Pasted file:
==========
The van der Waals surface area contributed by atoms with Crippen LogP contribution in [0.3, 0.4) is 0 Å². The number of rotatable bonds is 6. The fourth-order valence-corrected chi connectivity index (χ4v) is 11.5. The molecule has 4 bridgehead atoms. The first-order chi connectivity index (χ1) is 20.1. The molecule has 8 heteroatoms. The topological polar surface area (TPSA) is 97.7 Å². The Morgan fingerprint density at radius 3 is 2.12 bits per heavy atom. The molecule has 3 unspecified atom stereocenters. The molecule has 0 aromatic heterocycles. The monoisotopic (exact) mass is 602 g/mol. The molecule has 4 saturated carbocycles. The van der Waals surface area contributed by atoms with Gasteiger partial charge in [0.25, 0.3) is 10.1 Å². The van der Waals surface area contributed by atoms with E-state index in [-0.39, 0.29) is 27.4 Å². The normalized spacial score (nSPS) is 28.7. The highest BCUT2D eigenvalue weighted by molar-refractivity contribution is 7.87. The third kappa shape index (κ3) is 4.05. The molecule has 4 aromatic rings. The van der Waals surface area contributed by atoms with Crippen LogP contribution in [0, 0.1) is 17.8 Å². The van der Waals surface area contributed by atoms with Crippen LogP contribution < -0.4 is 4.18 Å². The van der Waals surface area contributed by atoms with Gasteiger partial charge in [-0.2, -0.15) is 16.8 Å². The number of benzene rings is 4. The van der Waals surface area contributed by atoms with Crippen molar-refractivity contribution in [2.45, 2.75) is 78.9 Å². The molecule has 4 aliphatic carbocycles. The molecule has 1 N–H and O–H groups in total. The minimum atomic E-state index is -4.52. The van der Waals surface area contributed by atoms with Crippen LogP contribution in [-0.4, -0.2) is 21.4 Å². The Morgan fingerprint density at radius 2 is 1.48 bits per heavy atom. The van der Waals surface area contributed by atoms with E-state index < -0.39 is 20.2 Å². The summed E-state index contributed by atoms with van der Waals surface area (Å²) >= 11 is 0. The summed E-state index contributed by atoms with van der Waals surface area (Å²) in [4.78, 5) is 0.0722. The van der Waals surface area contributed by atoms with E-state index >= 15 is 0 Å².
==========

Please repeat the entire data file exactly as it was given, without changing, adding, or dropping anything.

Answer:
The van der Waals surface area contributed by atoms with Crippen LogP contribution in [0.3, 0.4) is 0 Å². The number of rotatable bonds is 6. The fourth-order valence-corrected chi connectivity index (χ4v) is 11.5. The molecule has 4 bridgehead atoms. The first-order chi connectivity index (χ1) is 20.1. The molecule has 8 heteroatoms. The topological polar surface area (TPSA) is 97.7 Å². The Morgan fingerprint density at radius 3 is 2.12 bits per heavy atom. The molecule has 3 unspecified atom stereocenters. The molecule has 0 aromatic heterocycles. The monoisotopic (exact) mass is 602 g/mol. The molecule has 4 saturated carbocycles. The van der Waals surface area contributed by atoms with Gasteiger partial charge in [0.25, 0.3) is 10.1 Å². The van der Waals surface area contributed by atoms with E-state index in [-0.39, 0.29) is 27.4 Å². The normalized spacial score (nSPS) is 28.7. The highest BCUT2D eigenvalue weighted by molar-refractivity contribution is 7.87. The third kappa shape index (κ3) is 4.05. The molecule has 4 aromatic rings. The van der Waals surface area contributed by atoms with Crippen LogP contribution in [0, 0.1) is 17.8 Å². The van der Waals surface area contributed by atoms with Crippen LogP contribution < -0.4 is 4.18 Å². The van der Waals surface area contributed by atoms with Gasteiger partial charge in [-0.2, -0.15) is 16.8 Å². The number of benzene rings is 4. The van der Waals surface area contributed by atoms with Crippen molar-refractivity contribution in [2.45, 2.75) is 78.9 Å². The molecule has 4 aliphatic carbocycles. The molecule has 1 N–H and O–H groups in total. The minimum atomic E-state index is -4.52. The van der Waals surface area contributed by atoms with Crippen LogP contribution in [-0.4, -0.2) is 21.4 Å². The Morgan fingerprint density at radius 2 is 1.48 bits per heavy atom. The van der Waals surface area contributed by atoms with E-state index < -0.39 is 20.2 Å². The summed E-state index contributed by atoms with van der Waals surface area (Å²) >= 11 is 0. The summed E-state index contributed by atoms with van der Waals surface area (Å²) in [4.78, 5) is 0.0722. The van der Waals surface area contributed by atoms with E-state index >= 15 is 0 Å².